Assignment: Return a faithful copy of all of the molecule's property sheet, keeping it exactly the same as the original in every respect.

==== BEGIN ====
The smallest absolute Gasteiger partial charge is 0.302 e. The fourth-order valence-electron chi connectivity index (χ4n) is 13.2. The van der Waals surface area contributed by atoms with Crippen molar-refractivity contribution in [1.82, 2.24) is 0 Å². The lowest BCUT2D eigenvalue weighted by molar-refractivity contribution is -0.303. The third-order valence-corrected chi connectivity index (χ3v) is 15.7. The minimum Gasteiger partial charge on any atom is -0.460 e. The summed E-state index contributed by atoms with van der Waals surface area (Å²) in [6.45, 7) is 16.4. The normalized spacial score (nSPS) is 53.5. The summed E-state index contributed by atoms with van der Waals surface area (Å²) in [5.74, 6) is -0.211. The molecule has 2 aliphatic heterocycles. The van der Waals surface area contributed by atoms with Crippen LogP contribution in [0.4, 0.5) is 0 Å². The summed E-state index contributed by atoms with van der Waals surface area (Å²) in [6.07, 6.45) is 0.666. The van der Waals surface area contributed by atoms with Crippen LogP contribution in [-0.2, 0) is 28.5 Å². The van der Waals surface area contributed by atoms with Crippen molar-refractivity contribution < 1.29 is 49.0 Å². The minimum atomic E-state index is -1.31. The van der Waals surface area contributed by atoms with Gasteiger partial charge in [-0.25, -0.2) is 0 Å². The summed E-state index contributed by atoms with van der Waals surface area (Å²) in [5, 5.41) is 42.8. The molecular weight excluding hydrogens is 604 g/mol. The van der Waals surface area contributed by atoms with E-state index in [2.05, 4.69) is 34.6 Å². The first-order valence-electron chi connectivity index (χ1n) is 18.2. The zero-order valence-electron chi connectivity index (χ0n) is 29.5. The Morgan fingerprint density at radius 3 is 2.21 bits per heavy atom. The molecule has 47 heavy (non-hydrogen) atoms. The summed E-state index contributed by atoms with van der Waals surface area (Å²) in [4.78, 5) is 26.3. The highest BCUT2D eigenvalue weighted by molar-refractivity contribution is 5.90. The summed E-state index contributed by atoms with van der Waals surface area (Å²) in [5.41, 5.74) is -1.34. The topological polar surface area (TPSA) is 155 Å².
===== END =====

The smallest absolute Gasteiger partial charge is 0.302 e. The fourth-order valence-electron chi connectivity index (χ4n) is 13.2. The van der Waals surface area contributed by atoms with Crippen molar-refractivity contribution in [1.82, 2.24) is 0 Å². The lowest BCUT2D eigenvalue weighted by molar-refractivity contribution is -0.303. The third-order valence-corrected chi connectivity index (χ3v) is 15.7. The minimum Gasteiger partial charge on any atom is -0.460 e. The summed E-state index contributed by atoms with van der Waals surface area (Å²) in [6.45, 7) is 16.4. The normalized spacial score (nSPS) is 53.5. The summed E-state index contributed by atoms with van der Waals surface area (Å²) in [5.74, 6) is -0.211. The molecule has 2 aliphatic heterocycles. The van der Waals surface area contributed by atoms with Crippen LogP contribution in [0.4, 0.5) is 0 Å². The summed E-state index contributed by atoms with van der Waals surface area (Å²) in [6.07, 6.45) is 0.666. The van der Waals surface area contributed by atoms with Crippen LogP contribution in [-0.2, 0) is 28.5 Å². The van der Waals surface area contributed by atoms with Crippen molar-refractivity contribution < 1.29 is 49.0 Å². The minimum atomic E-state index is -1.31. The van der Waals surface area contributed by atoms with Gasteiger partial charge in [-0.25, -0.2) is 0 Å². The summed E-state index contributed by atoms with van der Waals surface area (Å²) in [5, 5.41) is 42.8. The molecular weight excluding hydrogens is 604 g/mol. The van der Waals surface area contributed by atoms with E-state index in [2.05, 4.69) is 34.6 Å². The first-order valence-electron chi connectivity index (χ1n) is 18.2. The zero-order valence-electron chi connectivity index (χ0n) is 29.5. The Morgan fingerprint density at radius 3 is 2.21 bits per heavy atom. The molecule has 47 heavy (non-hydrogen) atoms. The summed E-state index contributed by atoms with van der Waals surface area (Å²) in [4.78, 5) is 26.3. The highest BCUT2D eigenvalue weighted by molar-refractivity contribution is 5.90. The summed E-state index contributed by atoms with van der Waals surface area (Å²) in [5.41, 5.74) is -1.34. The topological polar surface area (TPSA) is 155 Å².